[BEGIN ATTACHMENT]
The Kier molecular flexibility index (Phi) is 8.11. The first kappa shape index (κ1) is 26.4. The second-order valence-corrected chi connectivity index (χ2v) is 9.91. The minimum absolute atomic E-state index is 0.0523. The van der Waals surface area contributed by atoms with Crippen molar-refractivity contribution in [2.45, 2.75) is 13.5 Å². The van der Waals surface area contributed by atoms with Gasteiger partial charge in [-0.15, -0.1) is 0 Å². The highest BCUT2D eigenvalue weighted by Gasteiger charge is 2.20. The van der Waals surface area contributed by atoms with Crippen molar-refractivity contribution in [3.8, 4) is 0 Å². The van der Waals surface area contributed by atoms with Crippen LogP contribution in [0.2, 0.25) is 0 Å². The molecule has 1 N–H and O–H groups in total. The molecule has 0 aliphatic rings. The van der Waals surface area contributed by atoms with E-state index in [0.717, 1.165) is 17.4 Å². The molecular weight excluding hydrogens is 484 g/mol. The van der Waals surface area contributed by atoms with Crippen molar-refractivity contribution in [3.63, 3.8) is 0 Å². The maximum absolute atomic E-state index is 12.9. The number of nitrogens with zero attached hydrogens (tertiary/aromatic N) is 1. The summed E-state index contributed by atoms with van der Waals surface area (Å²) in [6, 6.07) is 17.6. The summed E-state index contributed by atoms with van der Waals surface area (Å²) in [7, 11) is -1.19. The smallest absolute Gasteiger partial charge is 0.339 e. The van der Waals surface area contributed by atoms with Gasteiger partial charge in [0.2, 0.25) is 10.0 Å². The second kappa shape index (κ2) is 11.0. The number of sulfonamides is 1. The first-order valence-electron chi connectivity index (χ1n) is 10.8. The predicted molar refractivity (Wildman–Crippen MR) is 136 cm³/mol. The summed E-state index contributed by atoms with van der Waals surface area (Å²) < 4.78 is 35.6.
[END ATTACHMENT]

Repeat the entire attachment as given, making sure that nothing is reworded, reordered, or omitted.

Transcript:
The Kier molecular flexibility index (Phi) is 8.11. The first kappa shape index (κ1) is 26.4. The second-order valence-corrected chi connectivity index (χ2v) is 9.91. The minimum absolute atomic E-state index is 0.0523. The van der Waals surface area contributed by atoms with Crippen molar-refractivity contribution in [2.45, 2.75) is 13.5 Å². The van der Waals surface area contributed by atoms with Gasteiger partial charge in [-0.15, -0.1) is 0 Å². The highest BCUT2D eigenvalue weighted by Gasteiger charge is 2.20. The van der Waals surface area contributed by atoms with Crippen molar-refractivity contribution in [3.8, 4) is 0 Å². The van der Waals surface area contributed by atoms with Crippen LogP contribution in [0.2, 0.25) is 0 Å². The molecule has 1 N–H and O–H groups in total. The molecule has 0 aliphatic rings. The van der Waals surface area contributed by atoms with E-state index in [0.717, 1.165) is 17.4 Å². The molecular weight excluding hydrogens is 484 g/mol. The van der Waals surface area contributed by atoms with Crippen molar-refractivity contribution in [3.63, 3.8) is 0 Å². The maximum absolute atomic E-state index is 12.9. The number of nitrogens with zero attached hydrogens (tertiary/aromatic N) is 1. The summed E-state index contributed by atoms with van der Waals surface area (Å²) in [6, 6.07) is 17.6. The summed E-state index contributed by atoms with van der Waals surface area (Å²) in [7, 11) is -1.19. The smallest absolute Gasteiger partial charge is 0.339 e. The van der Waals surface area contributed by atoms with Gasteiger partial charge in [0.2, 0.25) is 10.0 Å². The second kappa shape index (κ2) is 11.0. The number of sulfonamides is 1. The first-order valence-electron chi connectivity index (χ1n) is 10.8. The predicted molar refractivity (Wildman–Crippen MR) is 136 cm³/mol. The summed E-state index contributed by atoms with van der Waals surface area (Å²) < 4.78 is 35.6.